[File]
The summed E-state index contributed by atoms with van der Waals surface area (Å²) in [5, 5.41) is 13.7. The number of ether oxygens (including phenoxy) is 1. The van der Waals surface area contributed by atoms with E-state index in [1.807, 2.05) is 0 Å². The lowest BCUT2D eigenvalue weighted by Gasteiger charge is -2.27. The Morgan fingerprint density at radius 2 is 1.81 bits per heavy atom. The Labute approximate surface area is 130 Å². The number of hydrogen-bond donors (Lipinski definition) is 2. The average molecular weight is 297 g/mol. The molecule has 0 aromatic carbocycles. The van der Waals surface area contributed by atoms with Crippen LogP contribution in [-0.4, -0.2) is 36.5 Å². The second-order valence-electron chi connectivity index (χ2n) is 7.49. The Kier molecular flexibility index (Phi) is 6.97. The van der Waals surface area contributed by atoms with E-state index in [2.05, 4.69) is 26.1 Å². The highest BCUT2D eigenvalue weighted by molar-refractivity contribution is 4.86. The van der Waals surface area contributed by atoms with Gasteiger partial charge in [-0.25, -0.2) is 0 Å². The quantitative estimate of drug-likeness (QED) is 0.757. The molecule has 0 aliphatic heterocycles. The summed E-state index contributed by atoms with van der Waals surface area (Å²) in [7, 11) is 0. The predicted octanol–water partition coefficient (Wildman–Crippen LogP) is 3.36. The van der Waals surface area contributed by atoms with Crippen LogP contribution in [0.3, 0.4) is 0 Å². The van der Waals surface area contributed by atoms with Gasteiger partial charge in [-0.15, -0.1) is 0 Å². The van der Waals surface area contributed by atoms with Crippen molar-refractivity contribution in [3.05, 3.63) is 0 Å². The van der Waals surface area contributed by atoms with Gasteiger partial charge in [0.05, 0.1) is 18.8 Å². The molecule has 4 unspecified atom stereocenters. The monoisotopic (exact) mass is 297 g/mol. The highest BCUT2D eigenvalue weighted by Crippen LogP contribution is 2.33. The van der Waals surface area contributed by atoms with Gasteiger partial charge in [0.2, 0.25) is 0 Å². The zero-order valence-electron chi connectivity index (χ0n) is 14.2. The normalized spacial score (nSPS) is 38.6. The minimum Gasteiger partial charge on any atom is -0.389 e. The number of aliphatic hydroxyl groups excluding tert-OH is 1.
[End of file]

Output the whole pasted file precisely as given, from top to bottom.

The summed E-state index contributed by atoms with van der Waals surface area (Å²) in [5, 5.41) is 13.7. The number of ether oxygens (including phenoxy) is 1. The van der Waals surface area contributed by atoms with E-state index in [1.807, 2.05) is 0 Å². The lowest BCUT2D eigenvalue weighted by Gasteiger charge is -2.27. The Morgan fingerprint density at radius 2 is 1.81 bits per heavy atom. The Labute approximate surface area is 130 Å². The number of hydrogen-bond donors (Lipinski definition) is 2. The average molecular weight is 297 g/mol. The molecule has 0 aromatic carbocycles. The van der Waals surface area contributed by atoms with Crippen LogP contribution in [-0.4, -0.2) is 36.5 Å². The second-order valence-electron chi connectivity index (χ2n) is 7.49. The Kier molecular flexibility index (Phi) is 6.97. The van der Waals surface area contributed by atoms with E-state index in [2.05, 4.69) is 26.1 Å². The highest BCUT2D eigenvalue weighted by molar-refractivity contribution is 4.86. The van der Waals surface area contributed by atoms with Gasteiger partial charge in [-0.25, -0.2) is 0 Å². The quantitative estimate of drug-likeness (QED) is 0.757. The molecule has 0 aliphatic heterocycles. The summed E-state index contributed by atoms with van der Waals surface area (Å²) in [7, 11) is 0. The predicted octanol–water partition coefficient (Wildman–Crippen LogP) is 3.36. The van der Waals surface area contributed by atoms with Crippen LogP contribution in [0.3, 0.4) is 0 Å². The van der Waals surface area contributed by atoms with Gasteiger partial charge in [-0.15, -0.1) is 0 Å². The van der Waals surface area contributed by atoms with Crippen molar-refractivity contribution in [3.05, 3.63) is 0 Å². The van der Waals surface area contributed by atoms with Gasteiger partial charge in [0.05, 0.1) is 18.8 Å². The molecule has 4 unspecified atom stereocenters. The monoisotopic (exact) mass is 297 g/mol. The highest BCUT2D eigenvalue weighted by Crippen LogP contribution is 2.33. The van der Waals surface area contributed by atoms with Gasteiger partial charge in [0.2, 0.25) is 0 Å². The zero-order valence-electron chi connectivity index (χ0n) is 14.2. The normalized spacial score (nSPS) is 38.6. The minimum Gasteiger partial charge on any atom is -0.389 e. The number of aliphatic hydroxyl groups excluding tert-OH is 1.